A railway viaduct in the UK which was damaged by flooding on New Year's Eve has been reopened to train traffic two weeks ahead of schedule. 

Works to repair and reopen the viaduct, which is on the West Coast Main Line between London and Glasgow, finished two weeks ahead of the predicted March reopening date, after an intensive seven-week engineering project to save the structure from collapse.

The Victorian-built viaduct over the River Clyde had been severely weakened by flood damage and one of its piers was left close to failure due to scour. Engineers had to work round-the-clock to divert the River Clyde and stabilise the structure.

The incident also damaged the pier’s steel bearings, which support the bridge-deck and track above the pier, a non-load-bearing section of the viaduct’s third pier and the structure’s north abutment.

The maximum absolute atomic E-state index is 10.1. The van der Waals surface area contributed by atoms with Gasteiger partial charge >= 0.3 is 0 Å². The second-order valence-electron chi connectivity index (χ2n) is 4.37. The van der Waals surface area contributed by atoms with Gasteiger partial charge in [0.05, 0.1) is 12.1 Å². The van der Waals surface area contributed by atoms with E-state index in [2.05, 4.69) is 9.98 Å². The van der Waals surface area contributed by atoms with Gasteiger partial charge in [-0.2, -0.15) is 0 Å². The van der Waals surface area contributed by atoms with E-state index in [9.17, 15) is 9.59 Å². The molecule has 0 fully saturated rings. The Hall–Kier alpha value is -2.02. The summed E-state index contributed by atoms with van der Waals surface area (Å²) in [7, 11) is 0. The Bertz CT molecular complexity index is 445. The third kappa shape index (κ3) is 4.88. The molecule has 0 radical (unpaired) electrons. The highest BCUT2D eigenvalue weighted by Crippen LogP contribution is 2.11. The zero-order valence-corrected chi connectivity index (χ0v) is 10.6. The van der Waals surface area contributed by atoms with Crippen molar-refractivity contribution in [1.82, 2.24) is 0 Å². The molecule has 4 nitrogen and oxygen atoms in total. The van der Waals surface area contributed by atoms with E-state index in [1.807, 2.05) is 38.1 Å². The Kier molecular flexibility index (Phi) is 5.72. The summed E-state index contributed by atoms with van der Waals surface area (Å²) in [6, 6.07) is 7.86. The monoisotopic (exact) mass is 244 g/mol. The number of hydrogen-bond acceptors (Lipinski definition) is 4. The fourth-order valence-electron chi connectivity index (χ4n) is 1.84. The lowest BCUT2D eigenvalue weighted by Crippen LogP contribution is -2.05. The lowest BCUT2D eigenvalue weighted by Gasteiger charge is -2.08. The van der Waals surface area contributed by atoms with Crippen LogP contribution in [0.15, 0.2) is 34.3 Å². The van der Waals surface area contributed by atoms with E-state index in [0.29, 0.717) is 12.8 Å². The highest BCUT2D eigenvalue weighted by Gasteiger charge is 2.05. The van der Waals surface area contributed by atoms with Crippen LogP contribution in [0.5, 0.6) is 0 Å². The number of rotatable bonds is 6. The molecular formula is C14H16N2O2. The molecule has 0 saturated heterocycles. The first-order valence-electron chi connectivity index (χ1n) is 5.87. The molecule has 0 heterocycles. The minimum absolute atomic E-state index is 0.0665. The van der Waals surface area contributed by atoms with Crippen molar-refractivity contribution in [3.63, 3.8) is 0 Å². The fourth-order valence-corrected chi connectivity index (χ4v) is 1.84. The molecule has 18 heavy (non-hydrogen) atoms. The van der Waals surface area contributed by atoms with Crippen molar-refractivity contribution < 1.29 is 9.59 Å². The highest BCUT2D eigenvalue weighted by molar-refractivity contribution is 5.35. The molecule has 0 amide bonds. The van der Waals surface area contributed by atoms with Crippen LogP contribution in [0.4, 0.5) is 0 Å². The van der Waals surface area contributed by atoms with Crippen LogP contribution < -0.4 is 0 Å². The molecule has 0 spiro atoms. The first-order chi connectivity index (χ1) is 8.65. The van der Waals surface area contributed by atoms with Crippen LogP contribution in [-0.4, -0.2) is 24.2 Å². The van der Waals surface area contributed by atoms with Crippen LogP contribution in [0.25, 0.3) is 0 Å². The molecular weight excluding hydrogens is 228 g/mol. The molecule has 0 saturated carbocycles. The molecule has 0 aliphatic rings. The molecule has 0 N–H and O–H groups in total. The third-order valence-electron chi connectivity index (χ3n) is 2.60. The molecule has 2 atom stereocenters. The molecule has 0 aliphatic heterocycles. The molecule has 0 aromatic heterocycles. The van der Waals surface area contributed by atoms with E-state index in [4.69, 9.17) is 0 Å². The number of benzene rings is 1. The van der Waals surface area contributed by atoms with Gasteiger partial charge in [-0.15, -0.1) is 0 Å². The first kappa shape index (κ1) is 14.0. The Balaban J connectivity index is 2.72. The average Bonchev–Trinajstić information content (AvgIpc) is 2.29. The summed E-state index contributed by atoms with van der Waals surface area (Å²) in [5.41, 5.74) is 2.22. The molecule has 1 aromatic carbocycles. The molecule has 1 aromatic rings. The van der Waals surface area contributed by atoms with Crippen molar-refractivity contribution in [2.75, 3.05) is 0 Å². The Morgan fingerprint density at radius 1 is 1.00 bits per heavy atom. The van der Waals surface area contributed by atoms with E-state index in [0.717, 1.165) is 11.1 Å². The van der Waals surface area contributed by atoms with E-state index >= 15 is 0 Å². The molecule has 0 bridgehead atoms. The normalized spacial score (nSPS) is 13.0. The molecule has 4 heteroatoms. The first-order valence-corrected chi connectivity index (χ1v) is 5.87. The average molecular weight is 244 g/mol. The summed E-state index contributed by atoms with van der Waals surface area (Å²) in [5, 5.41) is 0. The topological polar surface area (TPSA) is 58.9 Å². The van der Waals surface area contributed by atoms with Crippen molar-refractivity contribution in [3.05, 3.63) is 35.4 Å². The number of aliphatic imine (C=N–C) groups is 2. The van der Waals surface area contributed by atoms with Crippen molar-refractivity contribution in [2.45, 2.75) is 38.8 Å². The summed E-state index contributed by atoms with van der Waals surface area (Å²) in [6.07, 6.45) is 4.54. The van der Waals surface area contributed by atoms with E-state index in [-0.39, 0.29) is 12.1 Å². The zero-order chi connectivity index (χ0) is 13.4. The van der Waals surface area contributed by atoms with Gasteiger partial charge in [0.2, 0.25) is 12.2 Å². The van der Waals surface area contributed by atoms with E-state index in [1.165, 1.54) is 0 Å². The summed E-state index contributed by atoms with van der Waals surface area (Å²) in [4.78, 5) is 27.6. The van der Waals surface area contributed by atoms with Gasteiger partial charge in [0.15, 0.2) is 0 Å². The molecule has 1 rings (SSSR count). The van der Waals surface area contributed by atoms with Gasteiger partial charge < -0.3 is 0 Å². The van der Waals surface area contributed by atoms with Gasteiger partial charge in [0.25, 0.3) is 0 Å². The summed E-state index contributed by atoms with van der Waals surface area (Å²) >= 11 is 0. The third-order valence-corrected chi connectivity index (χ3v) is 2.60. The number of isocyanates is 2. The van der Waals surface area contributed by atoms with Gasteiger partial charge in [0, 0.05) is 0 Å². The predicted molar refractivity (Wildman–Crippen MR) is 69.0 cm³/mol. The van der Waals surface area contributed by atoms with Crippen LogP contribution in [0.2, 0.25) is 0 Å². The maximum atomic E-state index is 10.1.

Last weekend, engineers installed new steel bearings on the viaduct’s damaged second pier and constructed a new concrete plinth on the top of the pier to support them.

Engineers took advantage of a break in the weather conditions and the earlier than expected arrival of the new, custom-made bearings to accelerate the recovery programme.